Despite the grandiose title of this post, I intend to keep my comments brief. Having had a few days to digest the news without having to write, I come back somewhat more optimistic about the European economy. I wouldn’t call myself a bull but I see the global upswing continuing through 2013 and into 2014. Below are some notes on specifics.
Tag: economic recovery
We continue to identify four main macro issues shaping the investment climate: The tapering anticipation in the US; the stabilization of the Chinese economy; a cyclical recovery in Europe; and the long awaited Japanese purchases of foreign bonds.
Three articles in this Wednesday and Thursday’s Wall Street Journal highlighted that data point to a continued cyclical recovery despite a lot of doom and gloom from all sides. Let me post extracts from those articles I would like to highlight and make a few comments of my own.
In the links today, the biggest threads outside of the NSA scandal were on Greece and Europe. I believe the economy there is bottoming and I want to discuss some of the news flow. There was also a rate decision by the Japanese central bank that was met with disappointment. Let’s put this into context regarding the viability of Abenomics.
More and more the economic data coming out of the US seems to support continued recovery. The housing data certainly does. Consumer credit is increasing. And the Fed Flow of Funds data shows household balance sheets significantly repaired. Moreover, jobless claims continue to trend down. The missing link now is wage growth, which could well be on the horizon.
Europe is in recession right now, but the US is in a weak but fairly long-lived economic recovery. The difference in economic fortunes owes entirely to differing policy responses in both regions. In Europe, the economic paradigm has favoured austerity as a policy tool. And the result has been fiscal retrenchment met with varying levels of additional private retrenchment – no confidence fairies here. That is the reason for the recessions across Europe. In the US, the policy response has been varying degrees of fiscal and monetary stimulus. And the result has been a muted recovery in both output and employment. The question is whether either of these policy paths is sustainable. I say no on both counts and want to address. Here’s why.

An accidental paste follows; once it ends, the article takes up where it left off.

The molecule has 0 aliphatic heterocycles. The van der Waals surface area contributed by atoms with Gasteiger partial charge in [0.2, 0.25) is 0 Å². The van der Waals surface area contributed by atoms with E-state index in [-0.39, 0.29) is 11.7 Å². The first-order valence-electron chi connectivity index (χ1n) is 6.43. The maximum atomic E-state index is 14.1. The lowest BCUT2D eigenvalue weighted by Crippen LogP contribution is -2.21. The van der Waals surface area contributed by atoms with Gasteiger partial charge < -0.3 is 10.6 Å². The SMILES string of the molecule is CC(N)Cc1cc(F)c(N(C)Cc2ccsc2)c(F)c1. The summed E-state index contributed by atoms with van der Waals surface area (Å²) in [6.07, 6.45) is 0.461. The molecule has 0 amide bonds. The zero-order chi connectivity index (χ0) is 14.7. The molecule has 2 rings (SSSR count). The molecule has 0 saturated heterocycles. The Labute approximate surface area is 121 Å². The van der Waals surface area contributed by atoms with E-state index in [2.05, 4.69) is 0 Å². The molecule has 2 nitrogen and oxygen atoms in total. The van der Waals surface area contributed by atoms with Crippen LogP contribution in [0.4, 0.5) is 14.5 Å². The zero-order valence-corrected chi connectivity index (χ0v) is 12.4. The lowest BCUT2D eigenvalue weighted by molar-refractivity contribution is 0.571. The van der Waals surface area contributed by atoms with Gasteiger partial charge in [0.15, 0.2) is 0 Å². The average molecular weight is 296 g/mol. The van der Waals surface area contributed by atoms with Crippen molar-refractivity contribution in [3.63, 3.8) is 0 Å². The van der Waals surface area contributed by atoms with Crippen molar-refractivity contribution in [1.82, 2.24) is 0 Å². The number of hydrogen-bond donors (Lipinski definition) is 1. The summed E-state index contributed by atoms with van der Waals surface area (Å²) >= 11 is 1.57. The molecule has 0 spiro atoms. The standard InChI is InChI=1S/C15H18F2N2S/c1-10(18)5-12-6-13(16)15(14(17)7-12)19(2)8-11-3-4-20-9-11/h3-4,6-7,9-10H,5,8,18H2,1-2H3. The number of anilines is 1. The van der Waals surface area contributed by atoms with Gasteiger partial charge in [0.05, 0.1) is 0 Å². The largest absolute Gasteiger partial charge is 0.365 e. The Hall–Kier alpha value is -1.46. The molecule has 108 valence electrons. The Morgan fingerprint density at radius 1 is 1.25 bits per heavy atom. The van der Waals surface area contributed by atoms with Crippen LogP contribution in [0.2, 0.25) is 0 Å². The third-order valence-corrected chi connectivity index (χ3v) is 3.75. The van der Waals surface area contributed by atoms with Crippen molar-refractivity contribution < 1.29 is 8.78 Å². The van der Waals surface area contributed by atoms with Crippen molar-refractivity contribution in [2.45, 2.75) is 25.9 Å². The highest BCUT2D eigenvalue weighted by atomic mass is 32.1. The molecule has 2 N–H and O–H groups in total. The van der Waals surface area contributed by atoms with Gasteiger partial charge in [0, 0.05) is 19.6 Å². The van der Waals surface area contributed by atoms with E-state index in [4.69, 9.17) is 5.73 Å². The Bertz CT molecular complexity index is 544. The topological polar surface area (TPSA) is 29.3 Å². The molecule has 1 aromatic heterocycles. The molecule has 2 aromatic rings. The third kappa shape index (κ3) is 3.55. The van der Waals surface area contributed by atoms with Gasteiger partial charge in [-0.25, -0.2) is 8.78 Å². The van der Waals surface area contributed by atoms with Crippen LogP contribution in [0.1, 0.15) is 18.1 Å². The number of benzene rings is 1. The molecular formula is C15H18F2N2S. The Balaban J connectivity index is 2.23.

US GDP contracted at a 0.1% annualised rate in Q4 of 2012 according to preliminary estimates announced by the US government earlier today. This contraction was well below consensus estimates and comes as a shock to most of the analyst community. Nonetheless, most macro analysts are not concerned because consumer spending in the US still seems to support continued recovery.
Economic data in the US is not trending down. It is stabilizing and perhaps trending marginally higher. We have seen a slew of data showing that the US data are outperforming expectations. The data for the housing market in the United States are particularly good. The latest on housing starts shows a climb of 82.5% from April 2009 lows when […]
Here’s a brief, late Friday post to follow up on the jobs number. If you look at recoveries from past recessions in the United States, what you usually see is a fall in the year-over-year unemployment rate as the economy gathers steam. And this fall gathers steam as the recovery picks up its pace. Clearly, this should make intuitive sense […]
By Sober Look The Citi Economic Surprise index was fairly accurate in pointing to a US slowdown in the first half of 2012. One therefore should not dismiss the recent reversal in the indicator’s trend. The index just went into the positive territory in spite of today’s poor employment report. Washington Post: – While today’s jobs data trailed forecasts, better-than- projected reports […]
This daily commentary is a bronze-level post. A lot of the data coming through in recent weeks shows the US recovery will continue for a bit. I caught two or three data points in the links today about this so I wanted to flag it for the daily commentary.
Late yesterday the US reported the biggest jump in consumer credit in a decade. It reinforces the signal of the gradual healing of the labor market and the resilience of the US consumer. The report increases the risk that the November personal consumption expenditures are revised higher from the initial 0.1% estimate.